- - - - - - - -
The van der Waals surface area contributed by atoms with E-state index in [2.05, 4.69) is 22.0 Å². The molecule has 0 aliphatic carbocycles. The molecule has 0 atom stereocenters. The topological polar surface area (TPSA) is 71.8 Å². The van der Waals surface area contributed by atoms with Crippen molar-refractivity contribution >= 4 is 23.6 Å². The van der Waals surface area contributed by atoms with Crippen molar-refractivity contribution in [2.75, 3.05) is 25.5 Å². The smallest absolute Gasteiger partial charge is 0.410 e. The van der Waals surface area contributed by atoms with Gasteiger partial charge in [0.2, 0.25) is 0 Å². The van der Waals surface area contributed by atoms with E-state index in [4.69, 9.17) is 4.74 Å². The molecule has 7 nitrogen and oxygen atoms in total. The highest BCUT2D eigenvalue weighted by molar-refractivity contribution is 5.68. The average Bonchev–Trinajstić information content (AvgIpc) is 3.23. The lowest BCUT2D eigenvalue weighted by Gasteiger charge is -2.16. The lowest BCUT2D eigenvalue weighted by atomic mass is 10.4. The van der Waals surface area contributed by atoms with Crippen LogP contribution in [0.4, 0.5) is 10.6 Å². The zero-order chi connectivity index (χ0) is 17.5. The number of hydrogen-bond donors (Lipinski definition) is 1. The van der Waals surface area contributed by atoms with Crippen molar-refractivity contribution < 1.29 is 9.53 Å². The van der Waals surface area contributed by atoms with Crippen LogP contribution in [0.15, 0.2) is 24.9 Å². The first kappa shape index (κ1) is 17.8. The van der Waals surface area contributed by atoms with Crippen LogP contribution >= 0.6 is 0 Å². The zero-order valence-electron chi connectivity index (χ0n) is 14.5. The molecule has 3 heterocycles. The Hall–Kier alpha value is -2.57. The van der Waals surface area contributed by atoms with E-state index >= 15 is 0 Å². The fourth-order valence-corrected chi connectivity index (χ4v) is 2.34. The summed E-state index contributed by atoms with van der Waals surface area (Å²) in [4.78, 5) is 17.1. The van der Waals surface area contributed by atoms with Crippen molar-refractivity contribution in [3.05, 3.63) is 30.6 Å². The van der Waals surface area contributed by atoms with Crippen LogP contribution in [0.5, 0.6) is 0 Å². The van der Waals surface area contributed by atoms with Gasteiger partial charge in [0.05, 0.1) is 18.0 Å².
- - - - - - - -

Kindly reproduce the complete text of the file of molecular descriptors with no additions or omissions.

The van der Waals surface area contributed by atoms with E-state index in [2.05, 4.69) is 22.0 Å². The molecule has 0 aliphatic carbocycles. The molecule has 0 atom stereocenters. The topological polar surface area (TPSA) is 71.8 Å². The van der Waals surface area contributed by atoms with Crippen molar-refractivity contribution >= 4 is 23.6 Å². The van der Waals surface area contributed by atoms with Crippen molar-refractivity contribution in [2.75, 3.05) is 25.5 Å². The smallest absolute Gasteiger partial charge is 0.410 e. The van der Waals surface area contributed by atoms with Gasteiger partial charge in [0.2, 0.25) is 0 Å². The van der Waals surface area contributed by atoms with E-state index in [4.69, 9.17) is 4.74 Å². The molecule has 7 nitrogen and oxygen atoms in total. The highest BCUT2D eigenvalue weighted by molar-refractivity contribution is 5.68. The average Bonchev–Trinajstić information content (AvgIpc) is 3.23. The lowest BCUT2D eigenvalue weighted by Gasteiger charge is -2.16. The lowest BCUT2D eigenvalue weighted by atomic mass is 10.4. The van der Waals surface area contributed by atoms with Crippen LogP contribution in [0.4, 0.5) is 10.6 Å². The zero-order chi connectivity index (χ0) is 17.5. The number of hydrogen-bond donors (Lipinski definition) is 1. The van der Waals surface area contributed by atoms with Crippen molar-refractivity contribution < 1.29 is 9.53 Å². The van der Waals surface area contributed by atoms with Crippen LogP contribution in [0.15, 0.2) is 24.9 Å². The first kappa shape index (κ1) is 17.8. The van der Waals surface area contributed by atoms with Crippen LogP contribution >= 0.6 is 0 Å². The zero-order valence-electron chi connectivity index (χ0n) is 14.5. The molecule has 3 heterocycles. The Hall–Kier alpha value is -2.57. The van der Waals surface area contributed by atoms with E-state index >= 15 is 0 Å². The fourth-order valence-corrected chi connectivity index (χ4v) is 2.34. The summed E-state index contributed by atoms with van der Waals surface area (Å²) in [4.78, 5) is 17.1. The van der Waals surface area contributed by atoms with Crippen molar-refractivity contribution in [3.05, 3.63) is 30.6 Å². The van der Waals surface area contributed by atoms with Crippen LogP contribution in [0.5, 0.6) is 0 Å². The van der Waals surface area contributed by atoms with Gasteiger partial charge in [0.05, 0.1) is 18.0 Å².